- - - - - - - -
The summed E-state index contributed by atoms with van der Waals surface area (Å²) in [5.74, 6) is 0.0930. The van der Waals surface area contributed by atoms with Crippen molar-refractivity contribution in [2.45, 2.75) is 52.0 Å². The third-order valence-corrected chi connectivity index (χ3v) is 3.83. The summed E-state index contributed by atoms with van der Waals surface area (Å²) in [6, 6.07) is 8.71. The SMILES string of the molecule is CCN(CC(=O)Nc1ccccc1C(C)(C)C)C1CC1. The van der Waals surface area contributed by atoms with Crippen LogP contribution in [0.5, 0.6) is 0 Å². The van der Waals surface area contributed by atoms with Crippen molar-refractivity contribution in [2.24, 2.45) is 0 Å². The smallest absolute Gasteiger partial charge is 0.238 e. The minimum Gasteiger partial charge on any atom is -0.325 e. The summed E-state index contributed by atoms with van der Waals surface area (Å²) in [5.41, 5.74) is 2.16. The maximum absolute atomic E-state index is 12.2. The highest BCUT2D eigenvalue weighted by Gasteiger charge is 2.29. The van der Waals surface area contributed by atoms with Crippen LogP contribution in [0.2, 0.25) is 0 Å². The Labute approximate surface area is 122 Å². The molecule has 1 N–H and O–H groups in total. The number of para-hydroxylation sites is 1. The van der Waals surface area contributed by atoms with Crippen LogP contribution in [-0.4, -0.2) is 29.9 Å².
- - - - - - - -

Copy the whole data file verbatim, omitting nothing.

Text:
The summed E-state index contributed by atoms with van der Waals surface area (Å²) in [5.74, 6) is 0.0930. The van der Waals surface area contributed by atoms with Crippen molar-refractivity contribution in [2.45, 2.75) is 52.0 Å². The third-order valence-corrected chi connectivity index (χ3v) is 3.83. The summed E-state index contributed by atoms with van der Waals surface area (Å²) in [6, 6.07) is 8.71. The SMILES string of the molecule is CCN(CC(=O)Nc1ccccc1C(C)(C)C)C1CC1. The van der Waals surface area contributed by atoms with Crippen LogP contribution in [0.5, 0.6) is 0 Å². The van der Waals surface area contributed by atoms with Crippen molar-refractivity contribution in [2.24, 2.45) is 0 Å². The smallest absolute Gasteiger partial charge is 0.238 e. The minimum Gasteiger partial charge on any atom is -0.325 e. The summed E-state index contributed by atoms with van der Waals surface area (Å²) in [5.41, 5.74) is 2.16. The maximum absolute atomic E-state index is 12.2. The highest BCUT2D eigenvalue weighted by Gasteiger charge is 2.29. The van der Waals surface area contributed by atoms with Crippen LogP contribution in [0.2, 0.25) is 0 Å². The Labute approximate surface area is 122 Å². The molecule has 1 N–H and O–H groups in total. The number of para-hydroxylation sites is 1. The van der Waals surface area contributed by atoms with Crippen LogP contribution in [-0.4, -0.2) is 29.9 Å².